When the Young People’s Department was born at the 1907 General Conference Council in Switzerland, plans were also made to begin a training institution for prospective overseas missionaries.16 The facility was opened soon after in Takoma Park, Washington, D. C.17 It came to be known as the Foreign Missionary Seminary. Milton served as its president and teacher of history and homiletics, 1910 through 1914, in addition to his departmental role as Young People’s secretary.18 He would spend morning hours in the Seminary, the afternoons at his General Conference office, and the evenings consulting with Seminary teachers and the business manager. The grueling schedule caused him to develop a stomach ulcer, and he was forced to delegate a lot of his work.19 He later stated that his corresponding secretary, Matilda Erickson, carried much of the departmental load until he was granted a field secretary in the person of Elder Meade MacGuire.20 When he returned to the department full-time, he himself was able to engage in promotional tours throughout the world field, including visits to Europe21 and South America.22

General Conference committee minutes indicate that Milton was the spearhead for the establishment of the Home Commission, an entity that would serve young people by instructing parents on the principles of good home governance. In 1919 Milton was elected as one of seven to form a planning committee for this purpose.23 He became the chair of the committee, and it soon became evident that the task required the election of a man to devote his energies full time to this specialized instruction. Milton nominated Arthur Spalding to fill the role, one who became Arthur’s defining legacy.24

Another notable feature of Milton’s term as youth leader was his introduction of major gatherings of youth termed Youth Congresses, styled after a camp meeting for adults. The first of these events was held in Chemnitz, Germany, July 17-22, 1928.25

Milton’s time as Young People’s and Missionary Volunteer secretary at the General Conference was arguably his most literary era. He published articles in leading denominational periodicals such as The Youth’s Instructor and Advent Review and Sabbath Herald.26 He also published his book titled The Lighted Way, advertised as “full of good advice to young people.”27

In 1930 Milton made a major turn in his career path, moving from a specific ministry for youth to a broader administrative role. He was elected as one of two associate secretaries of the General Conference.28 In 1933 he transitioned to be chief secretary, a position he held until 1936.29 In that year he became president of the Seventh-day Adventist Theological Seminary in Takoma Park, Washington, D. C. There were twelve lecturers at the institution, Milton himself teaching a unit in Methods in Bible Teaching in addition to his leadership role. He remained president until 1943.30 Some overlap of responsibilities took place when he was listed in 1938 as a General Field Secretary for the General Conference,31 a position he held continuously with six other men until he retired in 1950. As a field secretary he was obliged to make overseas visits throughout the world to monitor finances, institutions, staffing, and evangelistic needs and report back to appropriate committees at headquarters. He was also a member of the Advisory Council to the Ministerial Association32 and the Young People’s Missionary Volunteer Department, and a member of the executive committee for the Council on Industrial Relations.33 He was president and a member of the Board of Trustees for Ellen G. White Publications34 and chairman of two standing committees–the Advent Research Committee and the Committee on Defense Literature.35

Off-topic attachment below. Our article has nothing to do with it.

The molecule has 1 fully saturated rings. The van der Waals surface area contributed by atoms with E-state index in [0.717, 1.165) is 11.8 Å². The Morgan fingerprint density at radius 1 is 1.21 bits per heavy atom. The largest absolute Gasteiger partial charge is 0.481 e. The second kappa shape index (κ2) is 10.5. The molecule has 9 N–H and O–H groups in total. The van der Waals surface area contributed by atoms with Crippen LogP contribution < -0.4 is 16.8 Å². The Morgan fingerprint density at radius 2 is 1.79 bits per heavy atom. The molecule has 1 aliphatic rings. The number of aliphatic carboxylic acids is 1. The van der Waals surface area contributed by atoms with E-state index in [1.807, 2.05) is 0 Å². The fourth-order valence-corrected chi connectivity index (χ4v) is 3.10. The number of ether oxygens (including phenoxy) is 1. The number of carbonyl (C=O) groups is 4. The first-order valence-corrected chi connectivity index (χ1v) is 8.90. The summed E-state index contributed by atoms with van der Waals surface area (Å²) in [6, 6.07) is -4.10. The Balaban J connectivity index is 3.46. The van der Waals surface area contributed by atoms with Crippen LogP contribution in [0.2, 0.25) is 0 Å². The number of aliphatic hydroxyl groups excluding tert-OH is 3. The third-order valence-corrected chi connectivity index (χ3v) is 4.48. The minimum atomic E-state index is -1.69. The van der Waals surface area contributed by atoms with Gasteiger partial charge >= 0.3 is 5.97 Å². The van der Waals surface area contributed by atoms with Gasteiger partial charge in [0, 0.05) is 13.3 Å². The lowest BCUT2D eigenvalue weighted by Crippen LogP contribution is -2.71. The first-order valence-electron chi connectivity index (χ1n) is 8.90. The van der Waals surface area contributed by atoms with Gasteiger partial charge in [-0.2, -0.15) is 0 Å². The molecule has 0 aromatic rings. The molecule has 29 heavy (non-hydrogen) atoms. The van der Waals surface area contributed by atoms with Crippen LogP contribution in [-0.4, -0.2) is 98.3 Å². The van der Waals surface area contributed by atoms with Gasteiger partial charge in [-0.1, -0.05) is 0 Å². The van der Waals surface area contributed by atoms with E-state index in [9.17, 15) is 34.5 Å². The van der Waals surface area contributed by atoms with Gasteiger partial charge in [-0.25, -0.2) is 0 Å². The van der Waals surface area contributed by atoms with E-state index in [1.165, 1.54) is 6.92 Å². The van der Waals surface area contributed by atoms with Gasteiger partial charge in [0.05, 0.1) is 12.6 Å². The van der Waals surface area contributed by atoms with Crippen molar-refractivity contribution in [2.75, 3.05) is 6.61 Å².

Retirement

Milton and Florence retired to their own home in Lynwood, suburban Los Angeles, California, next door to their only child, Geneva, and family. Florence passed away on July 12, 1954.36 Milton suffered with deteriorating eyesight but remained in his home under the watchful care of his daughter nearby. He was awarded an honorary doctorate from Andrews University in 1960.37 He passed away peacefully on December 22, 1961. He and Florence rest in Rose Hills Memorial Park, Whittier, California, near Los Angeles.38

Sources

“A School for Volunteers for Foreign Mission Fields.” ARH, July 11, 1907.

“Florence Myra (Pierce) Kern.” ARH, August 26, 1954.

General Conference Executive Committee Minutes. General Conference Office of Archives, Statistics, and Research, Silver Spring, Maryland. GC Session Bulletins. Accessed August 27, 2021. https://documents.adventistarchives.org/.

“Graduation Presents.” Youth’s Instructor, May 15, 1923.

Kern, M[ilton] E. “Books for Europe.” Youth’s Instructor, December 28, 1920.

Kern, M[ilton] E. “Report of the Missionary Volunteer Department.” General Conference Bulletin, May 23, 1913.

Kern, M[ilton] E. “Petting.” ARH, December 1, 1927.

Kern, M[ilton] E. “Suggestions for Programs for Missionary Volunteer Day, March, 1908.” Youth’s Instructor, March 3, 1908.

Kern, M[ilton] E. “The Apostle to the Chunchos.” Youth’s Instructor, February 17, 1925.

Kern, M[ilton] E. The Lighted Way. Washington, D.C.: Review and Herald Publishing Association, 1922.

Kern, Milton E. “The Time for Leaving,” Youth’s Instructor, February 20, 1962.

“Milton E. Kern. Find A Grave Memorial, 2021. Accessed July 30, 2021. https://www.findagrave.com/memorial/128372036/milton-e.-kern.

“Milton Earl Kern.” FamilySearch, Intellectual Reserve, 2021. Accessed July 30, 2021. https://www.familysearch.org/tree/pedigree/landscape/MP2J-X43.

Milton Earl Kern. General Conference Office of Archives, Statistics, and Research, Silver Spring, Maryland. Work Service Records. Versatile Box 7300. Folder: Milton Earl Kern. Document: “Biographical Information Form.”

“MV March of Time.” Youth’s Instructor, July 16, 1957.

“Opening of the Foreign Mission Seminary.” ARH, September 19, 1907.